All Hail the Spring!
Donald P. Goodman III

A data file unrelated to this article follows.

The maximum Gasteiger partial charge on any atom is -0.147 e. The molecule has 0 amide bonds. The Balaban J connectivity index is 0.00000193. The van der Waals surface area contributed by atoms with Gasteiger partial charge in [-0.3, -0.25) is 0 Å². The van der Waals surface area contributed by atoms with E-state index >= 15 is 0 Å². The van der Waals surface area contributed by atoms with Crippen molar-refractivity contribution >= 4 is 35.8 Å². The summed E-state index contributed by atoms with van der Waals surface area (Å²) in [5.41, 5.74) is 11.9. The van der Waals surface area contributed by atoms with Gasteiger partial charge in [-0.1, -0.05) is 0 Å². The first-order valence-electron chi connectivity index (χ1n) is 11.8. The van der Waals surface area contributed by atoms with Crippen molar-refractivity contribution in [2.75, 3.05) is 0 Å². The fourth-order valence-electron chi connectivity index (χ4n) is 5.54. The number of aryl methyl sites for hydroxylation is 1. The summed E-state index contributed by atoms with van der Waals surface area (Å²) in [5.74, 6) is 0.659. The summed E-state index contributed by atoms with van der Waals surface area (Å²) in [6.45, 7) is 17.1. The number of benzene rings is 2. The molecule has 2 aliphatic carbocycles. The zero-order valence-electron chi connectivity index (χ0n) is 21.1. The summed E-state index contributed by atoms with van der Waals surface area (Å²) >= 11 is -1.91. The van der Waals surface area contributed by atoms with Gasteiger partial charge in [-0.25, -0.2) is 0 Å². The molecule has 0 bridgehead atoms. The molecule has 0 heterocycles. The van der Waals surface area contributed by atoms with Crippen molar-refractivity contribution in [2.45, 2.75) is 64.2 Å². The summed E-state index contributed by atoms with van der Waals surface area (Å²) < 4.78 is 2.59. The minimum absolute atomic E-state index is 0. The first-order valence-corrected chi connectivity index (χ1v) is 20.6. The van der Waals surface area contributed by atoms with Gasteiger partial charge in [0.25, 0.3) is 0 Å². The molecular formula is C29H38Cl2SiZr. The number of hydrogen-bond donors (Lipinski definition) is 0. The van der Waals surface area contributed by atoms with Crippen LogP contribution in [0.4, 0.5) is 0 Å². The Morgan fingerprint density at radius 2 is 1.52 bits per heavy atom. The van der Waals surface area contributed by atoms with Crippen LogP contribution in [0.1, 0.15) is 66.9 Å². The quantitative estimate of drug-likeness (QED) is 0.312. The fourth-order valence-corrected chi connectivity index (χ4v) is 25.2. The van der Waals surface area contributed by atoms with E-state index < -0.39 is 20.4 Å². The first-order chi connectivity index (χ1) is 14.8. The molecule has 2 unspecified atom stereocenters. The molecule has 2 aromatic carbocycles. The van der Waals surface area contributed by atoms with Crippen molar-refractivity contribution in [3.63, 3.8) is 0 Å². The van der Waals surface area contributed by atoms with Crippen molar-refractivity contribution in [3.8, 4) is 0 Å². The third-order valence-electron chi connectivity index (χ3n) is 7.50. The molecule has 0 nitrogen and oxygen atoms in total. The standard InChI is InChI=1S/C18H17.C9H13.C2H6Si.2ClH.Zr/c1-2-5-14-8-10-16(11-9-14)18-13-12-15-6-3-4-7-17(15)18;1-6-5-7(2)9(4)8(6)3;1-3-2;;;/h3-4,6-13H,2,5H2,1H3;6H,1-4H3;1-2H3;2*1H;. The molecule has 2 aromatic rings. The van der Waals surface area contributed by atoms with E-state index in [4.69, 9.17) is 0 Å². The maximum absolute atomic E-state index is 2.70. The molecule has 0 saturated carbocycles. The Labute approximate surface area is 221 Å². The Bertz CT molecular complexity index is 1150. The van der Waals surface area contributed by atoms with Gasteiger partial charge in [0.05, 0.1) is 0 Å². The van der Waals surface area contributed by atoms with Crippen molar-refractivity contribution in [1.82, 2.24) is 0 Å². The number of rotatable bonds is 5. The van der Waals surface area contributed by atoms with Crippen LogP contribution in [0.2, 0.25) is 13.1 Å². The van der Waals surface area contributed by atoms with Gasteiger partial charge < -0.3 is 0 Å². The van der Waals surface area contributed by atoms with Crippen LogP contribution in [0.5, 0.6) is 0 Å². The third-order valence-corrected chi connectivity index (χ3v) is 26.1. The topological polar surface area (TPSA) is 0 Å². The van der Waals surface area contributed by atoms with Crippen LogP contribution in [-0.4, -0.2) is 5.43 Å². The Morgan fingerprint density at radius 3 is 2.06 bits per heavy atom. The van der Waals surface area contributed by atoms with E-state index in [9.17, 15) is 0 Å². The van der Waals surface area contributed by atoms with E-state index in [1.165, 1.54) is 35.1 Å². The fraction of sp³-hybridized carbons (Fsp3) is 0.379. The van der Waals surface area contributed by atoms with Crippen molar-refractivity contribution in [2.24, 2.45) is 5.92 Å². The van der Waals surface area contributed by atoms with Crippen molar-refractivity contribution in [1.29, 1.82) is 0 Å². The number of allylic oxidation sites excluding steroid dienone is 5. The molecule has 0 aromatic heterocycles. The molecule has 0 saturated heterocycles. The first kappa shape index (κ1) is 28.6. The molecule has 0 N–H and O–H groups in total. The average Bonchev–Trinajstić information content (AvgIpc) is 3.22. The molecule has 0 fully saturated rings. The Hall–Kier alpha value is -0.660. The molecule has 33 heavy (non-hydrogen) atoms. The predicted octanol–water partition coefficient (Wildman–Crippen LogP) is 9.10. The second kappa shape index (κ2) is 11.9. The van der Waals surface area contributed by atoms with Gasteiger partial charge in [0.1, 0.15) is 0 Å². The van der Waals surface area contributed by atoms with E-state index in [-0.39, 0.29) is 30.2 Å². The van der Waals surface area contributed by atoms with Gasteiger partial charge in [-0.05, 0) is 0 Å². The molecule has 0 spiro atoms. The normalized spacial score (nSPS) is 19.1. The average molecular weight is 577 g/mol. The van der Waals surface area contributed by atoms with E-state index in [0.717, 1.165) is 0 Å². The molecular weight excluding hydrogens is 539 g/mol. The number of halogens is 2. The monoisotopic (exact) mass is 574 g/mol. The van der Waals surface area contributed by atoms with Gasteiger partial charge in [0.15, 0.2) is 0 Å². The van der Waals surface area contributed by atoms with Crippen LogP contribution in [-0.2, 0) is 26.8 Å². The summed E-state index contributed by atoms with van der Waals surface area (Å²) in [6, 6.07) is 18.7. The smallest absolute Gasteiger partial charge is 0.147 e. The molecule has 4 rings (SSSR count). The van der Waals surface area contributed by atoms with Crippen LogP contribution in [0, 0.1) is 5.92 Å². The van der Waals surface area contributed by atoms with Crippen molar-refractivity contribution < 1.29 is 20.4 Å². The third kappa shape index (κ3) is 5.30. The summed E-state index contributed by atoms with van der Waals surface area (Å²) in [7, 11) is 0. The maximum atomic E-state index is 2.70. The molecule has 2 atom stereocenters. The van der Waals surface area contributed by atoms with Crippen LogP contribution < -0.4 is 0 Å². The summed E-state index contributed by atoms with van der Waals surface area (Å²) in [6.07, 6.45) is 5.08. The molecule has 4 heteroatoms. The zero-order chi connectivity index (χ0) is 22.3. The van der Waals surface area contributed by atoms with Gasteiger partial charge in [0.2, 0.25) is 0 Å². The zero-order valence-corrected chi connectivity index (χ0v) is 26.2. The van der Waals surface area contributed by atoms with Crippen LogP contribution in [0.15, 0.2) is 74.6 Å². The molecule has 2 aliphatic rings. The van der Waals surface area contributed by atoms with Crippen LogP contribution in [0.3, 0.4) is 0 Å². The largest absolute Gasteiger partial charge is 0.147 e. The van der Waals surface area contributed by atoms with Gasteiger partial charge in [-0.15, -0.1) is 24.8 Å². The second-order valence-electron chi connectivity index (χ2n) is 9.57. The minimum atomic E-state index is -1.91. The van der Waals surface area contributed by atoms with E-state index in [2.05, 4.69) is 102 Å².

All hail the spring! when summer 'fore our faces looms, when all the bustling life in greening meadow blooms, and casts off all the dark and brown of winter's blight, and revels in the golden rays of sunny light; when all the world awakens from its lengthy sleep, and once again its hallow'd ways will start to keep; when birds, near-silent during winter's long expanse, renew their singing, leading nature in its dance; when daffodils and tulips poke up from the ground and open up, as if to have a look around, their petals soaking warmth in that last chilly air and speaking volumes to all men who wander there; when dandelions open leaves and bloom so fine, and give us joy from beauty and from sweetest wine; when henbit, green and purple, reaches toward the sky, delighting tongue and stomach after human eye; when cherry blossoms open, pink and fragrant white, a wonder for the nose, a filter for the light; when dogwoods bloom, the marks of Christ upon their hands, reminding us of what once pass'd in distant lands; when squirrels, who spent the year before a-hiding nuts, and all the winter seeking them in tiny ruts, begin again to gather all the food they find and store it all, away from what they've left behind; when robins, warm at last, their redden'd breasts a-puff, peck round the ground and find that their are worms enough, and bees come round a-buzzing, gath'ring yellow dust to cook the sweetest honey, strong and e'er robust; O spring! although we know your pleasant sights and sounds will soon give way as summer's heat begins its rounds, the swelt'ring waves of wind soon yielding to the fall, and then to winter's cold, the sleep and death of all; for now, we revel and rejoice in warming light, relax in every scent, rejoice in every sight; O spring! we hail thee, give thee praise of every kind! O comfort for the body, solace for the mind!